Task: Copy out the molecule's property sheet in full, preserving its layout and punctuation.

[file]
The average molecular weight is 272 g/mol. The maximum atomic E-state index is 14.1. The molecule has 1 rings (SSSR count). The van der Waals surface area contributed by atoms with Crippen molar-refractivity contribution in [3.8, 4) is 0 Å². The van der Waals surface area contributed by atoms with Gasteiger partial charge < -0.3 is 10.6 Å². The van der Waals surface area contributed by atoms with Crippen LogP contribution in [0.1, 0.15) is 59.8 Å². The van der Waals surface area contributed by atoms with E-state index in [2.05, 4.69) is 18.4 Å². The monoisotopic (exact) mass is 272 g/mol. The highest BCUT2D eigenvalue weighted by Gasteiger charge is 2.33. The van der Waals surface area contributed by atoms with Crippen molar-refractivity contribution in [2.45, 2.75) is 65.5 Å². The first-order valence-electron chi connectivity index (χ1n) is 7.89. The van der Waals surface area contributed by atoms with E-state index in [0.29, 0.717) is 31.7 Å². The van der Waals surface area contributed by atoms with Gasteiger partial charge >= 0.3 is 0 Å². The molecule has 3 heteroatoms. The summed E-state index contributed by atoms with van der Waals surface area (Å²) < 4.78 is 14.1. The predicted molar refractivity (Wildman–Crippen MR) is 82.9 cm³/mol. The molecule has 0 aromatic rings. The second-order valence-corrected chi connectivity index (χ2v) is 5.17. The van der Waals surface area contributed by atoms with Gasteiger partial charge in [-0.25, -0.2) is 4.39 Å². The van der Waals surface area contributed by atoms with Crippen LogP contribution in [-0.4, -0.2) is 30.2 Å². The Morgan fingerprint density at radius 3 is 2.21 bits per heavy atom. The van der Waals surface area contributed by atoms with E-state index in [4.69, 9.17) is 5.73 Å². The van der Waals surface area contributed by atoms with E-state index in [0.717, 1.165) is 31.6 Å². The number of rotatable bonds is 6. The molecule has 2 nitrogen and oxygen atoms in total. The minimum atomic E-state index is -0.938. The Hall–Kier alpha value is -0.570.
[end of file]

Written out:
The average molecular weight is 272 g/mol. The maximum atomic E-state index is 14.1. The molecule has 1 rings (SSSR count). The van der Waals surface area contributed by atoms with Crippen molar-refractivity contribution in [3.8, 4) is 0 Å². The van der Waals surface area contributed by atoms with Gasteiger partial charge < -0.3 is 10.6 Å². The van der Waals surface area contributed by atoms with Crippen LogP contribution in [0.1, 0.15) is 59.8 Å². The van der Waals surface area contributed by atoms with E-state index in [2.05, 4.69) is 18.4 Å². The monoisotopic (exact) mass is 272 g/mol. The highest BCUT2D eigenvalue weighted by Gasteiger charge is 2.33. The van der Waals surface area contributed by atoms with Crippen molar-refractivity contribution in [2.45, 2.75) is 65.5 Å². The first-order valence-electron chi connectivity index (χ1n) is 7.89. The van der Waals surface area contributed by atoms with E-state index in [0.29, 0.717) is 31.7 Å². The van der Waals surface area contributed by atoms with Gasteiger partial charge >= 0.3 is 0 Å². The molecule has 3 heteroatoms. The summed E-state index contributed by atoms with van der Waals surface area (Å²) < 4.78 is 14.1. The predicted molar refractivity (Wildman–Crippen MR) is 82.9 cm³/mol. The molecule has 0 aromatic rings. The second-order valence-corrected chi connectivity index (χ2v) is 5.17. The van der Waals surface area contributed by atoms with Gasteiger partial charge in [-0.25, -0.2) is 4.39 Å². The van der Waals surface area contributed by atoms with Crippen LogP contribution in [-0.4, -0.2) is 30.2 Å². The Morgan fingerprint density at radius 3 is 2.21 bits per heavy atom. The van der Waals surface area contributed by atoms with E-state index in [4.69, 9.17) is 5.73 Å². The van der Waals surface area contributed by atoms with E-state index in [0.717, 1.165) is 31.6 Å². The number of rotatable bonds is 6. The molecule has 2 nitrogen and oxygen atoms in total. The minimum atomic E-state index is -0.938. The Hall–Kier alpha value is -0.570.